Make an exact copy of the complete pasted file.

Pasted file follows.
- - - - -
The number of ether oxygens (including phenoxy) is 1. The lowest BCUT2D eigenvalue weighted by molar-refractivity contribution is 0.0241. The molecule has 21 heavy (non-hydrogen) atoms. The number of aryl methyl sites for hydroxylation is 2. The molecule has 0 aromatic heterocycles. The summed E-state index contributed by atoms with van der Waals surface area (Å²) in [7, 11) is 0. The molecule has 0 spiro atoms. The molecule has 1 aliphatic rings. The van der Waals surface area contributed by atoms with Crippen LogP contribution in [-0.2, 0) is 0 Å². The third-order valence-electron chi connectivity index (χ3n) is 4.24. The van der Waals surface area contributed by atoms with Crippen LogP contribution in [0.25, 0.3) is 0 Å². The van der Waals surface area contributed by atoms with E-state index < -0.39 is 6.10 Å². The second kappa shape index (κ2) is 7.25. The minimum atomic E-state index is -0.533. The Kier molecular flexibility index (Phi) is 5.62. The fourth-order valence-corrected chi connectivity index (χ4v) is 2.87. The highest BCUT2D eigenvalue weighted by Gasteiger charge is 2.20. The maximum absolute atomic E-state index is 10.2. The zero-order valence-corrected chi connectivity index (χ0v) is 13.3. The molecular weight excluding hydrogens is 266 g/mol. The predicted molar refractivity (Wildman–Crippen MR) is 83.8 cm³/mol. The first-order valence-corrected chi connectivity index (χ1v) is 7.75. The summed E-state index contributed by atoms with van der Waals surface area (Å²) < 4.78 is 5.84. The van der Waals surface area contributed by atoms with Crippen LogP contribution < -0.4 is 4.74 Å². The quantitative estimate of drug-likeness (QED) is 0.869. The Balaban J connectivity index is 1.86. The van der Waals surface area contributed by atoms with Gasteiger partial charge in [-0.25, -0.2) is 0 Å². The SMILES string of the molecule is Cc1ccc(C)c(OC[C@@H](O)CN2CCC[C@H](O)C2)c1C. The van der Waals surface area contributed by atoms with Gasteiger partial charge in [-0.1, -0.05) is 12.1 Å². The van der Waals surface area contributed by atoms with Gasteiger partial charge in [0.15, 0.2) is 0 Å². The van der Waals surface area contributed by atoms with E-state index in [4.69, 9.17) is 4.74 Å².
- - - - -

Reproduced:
The number of ether oxygens (including phenoxy) is 1. The lowest BCUT2D eigenvalue weighted by molar-refractivity contribution is 0.0241. The molecule has 21 heavy (non-hydrogen) atoms. The number of aryl methyl sites for hydroxylation is 2. The molecule has 0 aromatic heterocycles. The summed E-state index contributed by atoms with van der Waals surface area (Å²) in [7, 11) is 0. The molecule has 0 spiro atoms. The molecule has 1 aliphatic rings. The van der Waals surface area contributed by atoms with Crippen LogP contribution in [-0.2, 0) is 0 Å². The third-order valence-electron chi connectivity index (χ3n) is 4.24. The van der Waals surface area contributed by atoms with Crippen LogP contribution in [0.25, 0.3) is 0 Å². The van der Waals surface area contributed by atoms with E-state index < -0.39 is 6.10 Å². The second kappa shape index (κ2) is 7.25. The minimum atomic E-state index is -0.533. The Kier molecular flexibility index (Phi) is 5.62. The fourth-order valence-corrected chi connectivity index (χ4v) is 2.87. The highest BCUT2D eigenvalue weighted by Gasteiger charge is 2.20. The maximum absolute atomic E-state index is 10.2. The zero-order valence-corrected chi connectivity index (χ0v) is 13.3. The molecular weight excluding hydrogens is 266 g/mol. The predicted molar refractivity (Wildman–Crippen MR) is 83.8 cm³/mol. The first-order valence-corrected chi connectivity index (χ1v) is 7.75. The summed E-state index contributed by atoms with van der Waals surface area (Å²) < 4.78 is 5.84. The van der Waals surface area contributed by atoms with Crippen LogP contribution < -0.4 is 4.74 Å². The quantitative estimate of drug-likeness (QED) is 0.869. The Balaban J connectivity index is 1.86. The van der Waals surface area contributed by atoms with Gasteiger partial charge in [-0.25, -0.2) is 0 Å². The SMILES string of the molecule is Cc1ccc(C)c(OC[C@@H](O)CN2CCC[C@H](O)C2)c1C. The van der Waals surface area contributed by atoms with Gasteiger partial charge in [-0.1, -0.05) is 12.1 Å². The van der Waals surface area contributed by atoms with Gasteiger partial charge in [0.15, 0.2) is 0 Å². The van der Waals surface area contributed by atoms with E-state index in [4.69, 9.17) is 4.74 Å².